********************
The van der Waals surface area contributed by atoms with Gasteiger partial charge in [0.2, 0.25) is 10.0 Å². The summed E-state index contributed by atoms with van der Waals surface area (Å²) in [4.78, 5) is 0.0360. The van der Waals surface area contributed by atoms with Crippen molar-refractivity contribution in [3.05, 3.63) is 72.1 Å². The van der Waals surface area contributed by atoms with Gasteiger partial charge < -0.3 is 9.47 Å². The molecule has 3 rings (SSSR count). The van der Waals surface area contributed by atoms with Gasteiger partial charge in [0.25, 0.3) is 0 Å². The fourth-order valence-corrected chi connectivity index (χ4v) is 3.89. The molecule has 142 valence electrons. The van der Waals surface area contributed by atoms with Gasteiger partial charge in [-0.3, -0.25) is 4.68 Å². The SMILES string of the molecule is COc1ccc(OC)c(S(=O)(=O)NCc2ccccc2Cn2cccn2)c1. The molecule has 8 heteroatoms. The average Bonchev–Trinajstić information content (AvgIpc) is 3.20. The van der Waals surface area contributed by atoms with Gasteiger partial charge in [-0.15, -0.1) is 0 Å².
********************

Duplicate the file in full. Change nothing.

The van der Waals surface area contributed by atoms with Gasteiger partial charge in [0.2, 0.25) is 10.0 Å². The summed E-state index contributed by atoms with van der Waals surface area (Å²) in [4.78, 5) is 0.0360. The van der Waals surface area contributed by atoms with Crippen molar-refractivity contribution in [3.05, 3.63) is 72.1 Å². The van der Waals surface area contributed by atoms with Gasteiger partial charge < -0.3 is 9.47 Å². The molecule has 3 rings (SSSR count). The van der Waals surface area contributed by atoms with Gasteiger partial charge in [0.25, 0.3) is 0 Å². The fourth-order valence-corrected chi connectivity index (χ4v) is 3.89. The molecule has 142 valence electrons. The van der Waals surface area contributed by atoms with Gasteiger partial charge in [-0.3, -0.25) is 4.68 Å². The SMILES string of the molecule is COc1ccc(OC)c(S(=O)(=O)NCc2ccccc2Cn2cccn2)c1. The molecule has 8 heteroatoms. The average Bonchev–Trinajstić information content (AvgIpc) is 3.20. The van der Waals surface area contributed by atoms with Gasteiger partial charge in [-0.15, -0.1) is 0 Å².